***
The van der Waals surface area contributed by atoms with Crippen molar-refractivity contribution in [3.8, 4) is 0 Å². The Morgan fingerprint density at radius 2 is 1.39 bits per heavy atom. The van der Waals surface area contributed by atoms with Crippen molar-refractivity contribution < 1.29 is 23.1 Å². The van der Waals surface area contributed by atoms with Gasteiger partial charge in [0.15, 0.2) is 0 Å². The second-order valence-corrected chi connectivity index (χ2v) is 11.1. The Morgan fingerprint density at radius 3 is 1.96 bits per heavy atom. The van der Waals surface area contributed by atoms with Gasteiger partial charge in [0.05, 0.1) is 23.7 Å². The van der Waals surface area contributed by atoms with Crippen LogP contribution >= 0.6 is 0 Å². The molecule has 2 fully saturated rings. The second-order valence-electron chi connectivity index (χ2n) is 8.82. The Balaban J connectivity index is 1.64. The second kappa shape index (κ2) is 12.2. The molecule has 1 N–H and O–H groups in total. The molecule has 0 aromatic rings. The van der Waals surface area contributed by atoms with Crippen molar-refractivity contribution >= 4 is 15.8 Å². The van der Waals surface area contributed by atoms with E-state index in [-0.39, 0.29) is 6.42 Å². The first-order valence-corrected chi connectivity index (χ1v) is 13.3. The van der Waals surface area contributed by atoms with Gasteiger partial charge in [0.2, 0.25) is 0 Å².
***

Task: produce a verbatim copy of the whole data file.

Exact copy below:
The van der Waals surface area contributed by atoms with Crippen molar-refractivity contribution in [3.8, 4) is 0 Å². The Morgan fingerprint density at radius 2 is 1.39 bits per heavy atom. The van der Waals surface area contributed by atoms with Crippen molar-refractivity contribution < 1.29 is 23.1 Å². The van der Waals surface area contributed by atoms with Gasteiger partial charge in [0.15, 0.2) is 0 Å². The second-order valence-corrected chi connectivity index (χ2v) is 11.1. The Morgan fingerprint density at radius 3 is 1.96 bits per heavy atom. The van der Waals surface area contributed by atoms with Gasteiger partial charge in [0.05, 0.1) is 23.7 Å². The van der Waals surface area contributed by atoms with Crippen LogP contribution >= 0.6 is 0 Å². The molecule has 2 fully saturated rings. The second-order valence-electron chi connectivity index (χ2n) is 8.82. The Balaban J connectivity index is 1.64. The second kappa shape index (κ2) is 12.2. The molecule has 1 N–H and O–H groups in total. The molecule has 0 aromatic rings. The van der Waals surface area contributed by atoms with Crippen molar-refractivity contribution >= 4 is 15.8 Å². The van der Waals surface area contributed by atoms with E-state index in [-0.39, 0.29) is 6.42 Å². The first-order valence-corrected chi connectivity index (χ1v) is 13.3. The van der Waals surface area contributed by atoms with Gasteiger partial charge in [0.2, 0.25) is 0 Å².